Some words about my editing of the text are necessary. Kenneth Sisam and the staff of the Claren- don Press for their never-failing patience and care. Humphry House kindly tried to solve some of my difficulties, particularly regard- ing early years and friendships, by reference to the poet’s diaries, but unfortunately he could find Ettle that was of help. for allowing me to have far more accurate reproductions of the two photographs of Hopkins than ix b 4010 Preface have been made hitherto, and also for granting my plea that a characteristic sonnet should be included in facsimile. The main outlines of those decisive years at Oxford — he went up to Balliol in 1863 in his twentieth year — already stand out clearly in their temper, friendships, religious bent, and, above all, in the steps leading to his conversion from the doctrines of Pusey to tlie Roman Catholic faith. At one time he was private tutor for the Honours Schodi of Law and Modem History.
With my determination to print all the letters in, full no one vitally int^ested in poetry or in Hopkins will quarrel. The undergraduate note-books and the main diary (1868-75) con- tain, he tells me, very few references to Robert Bridges. A knowledge of the following contractions is necessary to readers of the footnotes: Memoir. How greatly he was influenced by the spirit of time and place and the religious ferment of the hour is apparent too. It was shared at the time by several of his friends. Brii^es I hid it with difficulty while I Stayed at Rochdale, till my going to Birmingham made concealment useless.
I have suppressed one name and, in deference to a family objection, one passage. The few mistakes due to hasty writing have been corrected in the text and the original reading is recorded below. As it was, the Oxford years decided, not only the course of his life but the current and temper of his poetry. The wreck of the Deutschland^ in December 1 875, lifted this self-imposed ban, and he became again a poet. not be gained except at your own and their trouble and grief. He was so good that one scarcely can regret his loss, but for our college it is very sad and dis- astrous. you be so kind as to bring it if you can, though I am afraid I cd.
The letters have been printed from photostats and reference has been made to the original on any difficult point. Bridges corrected her proofs from the originals: mine were done from the photostats. Very occa- sionally a word or letter omitted inadvertently has been supplied in square brackets. Readers may assume that any spelling or punctuation in the text that seems strange belongs to Gerard Hopkins. The question of where to place annotations was difficult. His conversion in 1866 was followed two years later by his entry into the Jesuit novitiate.* He then burnt what verses he had written* — ^probably our loss is not serious— -and ‘resolved to write no more, as not belonging to' my profession, unless it were by the wish of my superiors; so for seven years I wrote nothing but two or three little presentation pieces which occa- » Since the example of Newman counted for much with him it is well to recall that the controvetsy with Charles Kingsley and the resultant Apologia M Titd sud, which brought Newman so effectivdy into sympathetic public mterest, belong to 1864. Not all the verses written before 1868 were destroyed. This will make it plain how I feel that wherever I go I must either do no good or else harm.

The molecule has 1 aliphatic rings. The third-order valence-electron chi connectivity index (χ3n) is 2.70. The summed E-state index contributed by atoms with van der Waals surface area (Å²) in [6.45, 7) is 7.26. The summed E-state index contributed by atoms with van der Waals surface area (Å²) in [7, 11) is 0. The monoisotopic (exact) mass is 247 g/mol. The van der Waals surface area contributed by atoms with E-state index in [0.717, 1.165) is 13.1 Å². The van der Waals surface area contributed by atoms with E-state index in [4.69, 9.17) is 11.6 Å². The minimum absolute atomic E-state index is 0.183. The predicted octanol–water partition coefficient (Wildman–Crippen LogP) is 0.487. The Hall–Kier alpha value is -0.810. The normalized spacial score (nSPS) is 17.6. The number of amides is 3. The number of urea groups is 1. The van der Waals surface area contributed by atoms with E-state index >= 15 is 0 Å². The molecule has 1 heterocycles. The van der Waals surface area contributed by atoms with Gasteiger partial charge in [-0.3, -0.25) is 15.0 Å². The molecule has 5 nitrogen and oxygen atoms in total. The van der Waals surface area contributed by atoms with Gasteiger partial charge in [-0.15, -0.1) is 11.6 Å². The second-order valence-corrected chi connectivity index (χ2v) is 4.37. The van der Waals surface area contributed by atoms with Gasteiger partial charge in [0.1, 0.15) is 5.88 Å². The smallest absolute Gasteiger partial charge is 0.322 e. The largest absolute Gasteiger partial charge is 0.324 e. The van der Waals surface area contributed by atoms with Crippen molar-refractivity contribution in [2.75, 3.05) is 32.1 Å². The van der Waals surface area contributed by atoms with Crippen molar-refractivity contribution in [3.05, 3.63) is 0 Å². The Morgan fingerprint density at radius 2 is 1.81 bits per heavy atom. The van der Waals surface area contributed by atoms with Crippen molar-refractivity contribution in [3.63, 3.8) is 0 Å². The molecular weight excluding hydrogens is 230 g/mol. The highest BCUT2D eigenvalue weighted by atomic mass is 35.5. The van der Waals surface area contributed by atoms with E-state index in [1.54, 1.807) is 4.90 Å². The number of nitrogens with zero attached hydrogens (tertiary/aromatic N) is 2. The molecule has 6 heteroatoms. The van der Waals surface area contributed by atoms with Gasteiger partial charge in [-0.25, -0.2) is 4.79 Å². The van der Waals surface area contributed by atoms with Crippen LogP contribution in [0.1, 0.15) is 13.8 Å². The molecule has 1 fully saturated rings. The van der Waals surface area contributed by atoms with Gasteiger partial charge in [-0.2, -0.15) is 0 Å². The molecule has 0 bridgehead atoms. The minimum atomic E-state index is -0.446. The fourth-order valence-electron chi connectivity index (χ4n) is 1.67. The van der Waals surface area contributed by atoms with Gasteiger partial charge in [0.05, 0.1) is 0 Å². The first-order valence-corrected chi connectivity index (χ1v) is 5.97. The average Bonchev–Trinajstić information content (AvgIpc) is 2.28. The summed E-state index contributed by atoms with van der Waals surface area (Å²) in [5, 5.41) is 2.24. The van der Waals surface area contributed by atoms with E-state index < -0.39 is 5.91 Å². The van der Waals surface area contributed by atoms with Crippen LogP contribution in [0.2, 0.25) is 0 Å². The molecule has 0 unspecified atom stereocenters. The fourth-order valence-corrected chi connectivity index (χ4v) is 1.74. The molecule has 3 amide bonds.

My first impulse was to banish notes to tihe end of the book and leave the text free. Enough remain to show the bent of his youthful mind. Walford believed that Dolben had been mobbed in Birming- ham.* He went in his habit without sandals, barefoot I do not know whether it is more furmy or affecting to think of.
This plan, which would have meant number- ing the lines, was^soon seen to be impracticable for several reasons, the chief being that many of the letters are concerned with points of textual criticism needing immediate elucidation. The most signi- ficant of the earliest pieces is A Vision of the Mermaids^ a prize poem written while he was still at school.^ This is far more than a boyish exercise in heroic couplets after the manner of Keats. This quality of sensuous apprehension, later to be disciplined and enlarged by concentration, and uniting with poetic vision certain attributes of painter and musician, is to be one of the main characteristics of Hopkins’s poetry. 4010 XXV d Introduction on such phrases as ‘palate, the hutch of tasty lust’ and ‘feel-of- primrosc hands’ that lean rather to the sensuous than the stem. You were surprised and sorry, you said, and possibly hiurt that I wd. My father and mother are still abroad and are or will soon be at Dinan in Brittany, where it happens that Urquhart* now is, coaching Morris. My mother, my brother says, has some prejudice about Urquhart, I conceive because he is looked upon as Ifeading me over to Rome.